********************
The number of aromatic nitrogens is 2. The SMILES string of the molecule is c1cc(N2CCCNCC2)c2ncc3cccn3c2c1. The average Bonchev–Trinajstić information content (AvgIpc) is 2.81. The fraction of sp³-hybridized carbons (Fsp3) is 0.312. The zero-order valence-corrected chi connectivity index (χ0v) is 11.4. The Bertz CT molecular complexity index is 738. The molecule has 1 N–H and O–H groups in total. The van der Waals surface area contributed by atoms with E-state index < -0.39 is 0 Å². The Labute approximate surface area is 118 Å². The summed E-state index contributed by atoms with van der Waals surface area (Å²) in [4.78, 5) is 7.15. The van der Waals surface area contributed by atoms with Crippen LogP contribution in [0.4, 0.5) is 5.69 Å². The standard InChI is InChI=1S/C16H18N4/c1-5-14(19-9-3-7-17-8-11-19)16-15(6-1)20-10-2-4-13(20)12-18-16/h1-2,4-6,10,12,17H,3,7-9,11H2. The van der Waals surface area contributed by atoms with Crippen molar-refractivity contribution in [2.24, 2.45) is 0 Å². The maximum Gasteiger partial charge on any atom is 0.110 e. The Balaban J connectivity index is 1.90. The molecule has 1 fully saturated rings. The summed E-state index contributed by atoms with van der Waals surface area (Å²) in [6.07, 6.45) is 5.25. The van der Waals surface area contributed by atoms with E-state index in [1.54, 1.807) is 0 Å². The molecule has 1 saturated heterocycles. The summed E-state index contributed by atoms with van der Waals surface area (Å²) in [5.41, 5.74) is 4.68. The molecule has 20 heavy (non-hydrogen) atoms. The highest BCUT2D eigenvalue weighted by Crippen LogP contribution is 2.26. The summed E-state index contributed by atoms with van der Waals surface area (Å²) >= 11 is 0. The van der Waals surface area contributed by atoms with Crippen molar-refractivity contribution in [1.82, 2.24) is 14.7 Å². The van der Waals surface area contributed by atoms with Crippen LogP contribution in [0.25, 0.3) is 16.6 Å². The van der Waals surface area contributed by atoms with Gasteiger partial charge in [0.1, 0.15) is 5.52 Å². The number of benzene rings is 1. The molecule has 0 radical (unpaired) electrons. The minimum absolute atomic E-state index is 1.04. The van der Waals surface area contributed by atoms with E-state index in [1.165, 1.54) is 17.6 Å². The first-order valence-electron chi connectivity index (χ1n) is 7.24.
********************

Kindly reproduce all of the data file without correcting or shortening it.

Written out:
The number of aromatic nitrogens is 2. The SMILES string of the molecule is c1cc(N2CCCNCC2)c2ncc3cccn3c2c1. The average Bonchev–Trinajstić information content (AvgIpc) is 2.81. The fraction of sp³-hybridized carbons (Fsp3) is 0.312. The zero-order valence-corrected chi connectivity index (χ0v) is 11.4. The Bertz CT molecular complexity index is 738. The molecule has 1 N–H and O–H groups in total. The van der Waals surface area contributed by atoms with E-state index < -0.39 is 0 Å². The Labute approximate surface area is 118 Å². The summed E-state index contributed by atoms with van der Waals surface area (Å²) in [4.78, 5) is 7.15. The van der Waals surface area contributed by atoms with Crippen LogP contribution in [0.4, 0.5) is 5.69 Å². The standard InChI is InChI=1S/C16H18N4/c1-5-14(19-9-3-7-17-8-11-19)16-15(6-1)20-10-2-4-13(20)12-18-16/h1-2,4-6,10,12,17H,3,7-9,11H2. The van der Waals surface area contributed by atoms with Crippen molar-refractivity contribution in [2.24, 2.45) is 0 Å². The maximum Gasteiger partial charge on any atom is 0.110 e. The Balaban J connectivity index is 1.90. The molecule has 1 fully saturated rings. The summed E-state index contributed by atoms with van der Waals surface area (Å²) in [6.07, 6.45) is 5.25. The van der Waals surface area contributed by atoms with E-state index in [1.54, 1.807) is 0 Å². The molecule has 1 saturated heterocycles. The summed E-state index contributed by atoms with van der Waals surface area (Å²) in [5.41, 5.74) is 4.68. The molecule has 20 heavy (non-hydrogen) atoms. The highest BCUT2D eigenvalue weighted by Crippen LogP contribution is 2.26. The summed E-state index contributed by atoms with van der Waals surface area (Å²) >= 11 is 0. The van der Waals surface area contributed by atoms with Crippen molar-refractivity contribution in [1.82, 2.24) is 14.7 Å². The van der Waals surface area contributed by atoms with Crippen LogP contribution in [0.25, 0.3) is 16.6 Å². The van der Waals surface area contributed by atoms with Gasteiger partial charge in [0.1, 0.15) is 5.52 Å². The number of benzene rings is 1. The molecule has 0 radical (unpaired) electrons. The minimum absolute atomic E-state index is 1.04. The van der Waals surface area contributed by atoms with E-state index in [1.165, 1.54) is 17.6 Å². The first-order valence-electron chi connectivity index (χ1n) is 7.24.